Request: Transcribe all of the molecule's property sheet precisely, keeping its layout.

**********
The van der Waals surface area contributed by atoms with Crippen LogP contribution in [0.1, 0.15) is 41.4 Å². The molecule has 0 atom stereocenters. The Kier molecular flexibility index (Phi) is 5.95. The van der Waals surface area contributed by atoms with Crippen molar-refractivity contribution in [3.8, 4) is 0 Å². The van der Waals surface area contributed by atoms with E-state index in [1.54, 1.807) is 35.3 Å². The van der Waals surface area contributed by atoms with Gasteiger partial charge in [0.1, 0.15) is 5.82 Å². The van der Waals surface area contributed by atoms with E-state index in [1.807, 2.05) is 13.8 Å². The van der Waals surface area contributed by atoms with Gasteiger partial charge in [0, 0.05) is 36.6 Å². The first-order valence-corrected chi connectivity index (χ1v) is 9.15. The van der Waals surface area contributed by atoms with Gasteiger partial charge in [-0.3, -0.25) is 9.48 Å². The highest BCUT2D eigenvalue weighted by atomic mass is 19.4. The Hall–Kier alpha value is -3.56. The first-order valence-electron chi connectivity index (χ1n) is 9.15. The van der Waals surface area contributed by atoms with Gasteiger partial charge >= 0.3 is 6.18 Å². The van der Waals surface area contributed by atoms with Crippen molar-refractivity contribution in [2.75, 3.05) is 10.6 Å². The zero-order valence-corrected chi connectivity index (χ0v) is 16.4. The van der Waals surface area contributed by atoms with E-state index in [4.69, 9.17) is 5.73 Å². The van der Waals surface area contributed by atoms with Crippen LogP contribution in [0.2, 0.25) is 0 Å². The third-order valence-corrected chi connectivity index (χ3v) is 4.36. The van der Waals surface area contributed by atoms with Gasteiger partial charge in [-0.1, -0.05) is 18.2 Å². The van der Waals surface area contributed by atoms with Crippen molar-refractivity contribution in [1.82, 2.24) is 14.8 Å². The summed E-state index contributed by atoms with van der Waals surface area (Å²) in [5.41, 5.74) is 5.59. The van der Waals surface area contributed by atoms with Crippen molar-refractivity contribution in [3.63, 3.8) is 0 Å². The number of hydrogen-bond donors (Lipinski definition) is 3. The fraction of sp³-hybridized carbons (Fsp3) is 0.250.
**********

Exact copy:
The van der Waals surface area contributed by atoms with Crippen LogP contribution in [0.1, 0.15) is 41.4 Å². The molecule has 0 atom stereocenters. The Kier molecular flexibility index (Phi) is 5.95. The van der Waals surface area contributed by atoms with Crippen molar-refractivity contribution in [3.8, 4) is 0 Å². The van der Waals surface area contributed by atoms with E-state index in [1.54, 1.807) is 35.3 Å². The van der Waals surface area contributed by atoms with Gasteiger partial charge in [0.1, 0.15) is 5.82 Å². The van der Waals surface area contributed by atoms with E-state index in [1.807, 2.05) is 13.8 Å². The van der Waals surface area contributed by atoms with Gasteiger partial charge in [0, 0.05) is 36.6 Å². The first-order valence-corrected chi connectivity index (χ1v) is 9.15. The van der Waals surface area contributed by atoms with Gasteiger partial charge in [-0.3, -0.25) is 9.48 Å². The highest BCUT2D eigenvalue weighted by atomic mass is 19.4. The Hall–Kier alpha value is -3.56. The first-order valence-electron chi connectivity index (χ1n) is 9.15. The van der Waals surface area contributed by atoms with Gasteiger partial charge >= 0.3 is 6.18 Å². The van der Waals surface area contributed by atoms with Crippen molar-refractivity contribution in [2.75, 3.05) is 10.6 Å². The zero-order valence-corrected chi connectivity index (χ0v) is 16.4. The van der Waals surface area contributed by atoms with E-state index in [4.69, 9.17) is 5.73 Å². The van der Waals surface area contributed by atoms with Crippen LogP contribution in [0.2, 0.25) is 0 Å². The third-order valence-corrected chi connectivity index (χ3v) is 4.36. The van der Waals surface area contributed by atoms with Gasteiger partial charge in [-0.1, -0.05) is 18.2 Å². The van der Waals surface area contributed by atoms with Crippen molar-refractivity contribution in [1.82, 2.24) is 14.8 Å². The summed E-state index contributed by atoms with van der Waals surface area (Å²) in [5.41, 5.74) is 5.59. The van der Waals surface area contributed by atoms with Crippen molar-refractivity contribution in [3.63, 3.8) is 0 Å². The number of hydrogen-bond donors (Lipinski definition) is 3. The fraction of sp³-hybridized carbons (Fsp3) is 0.250.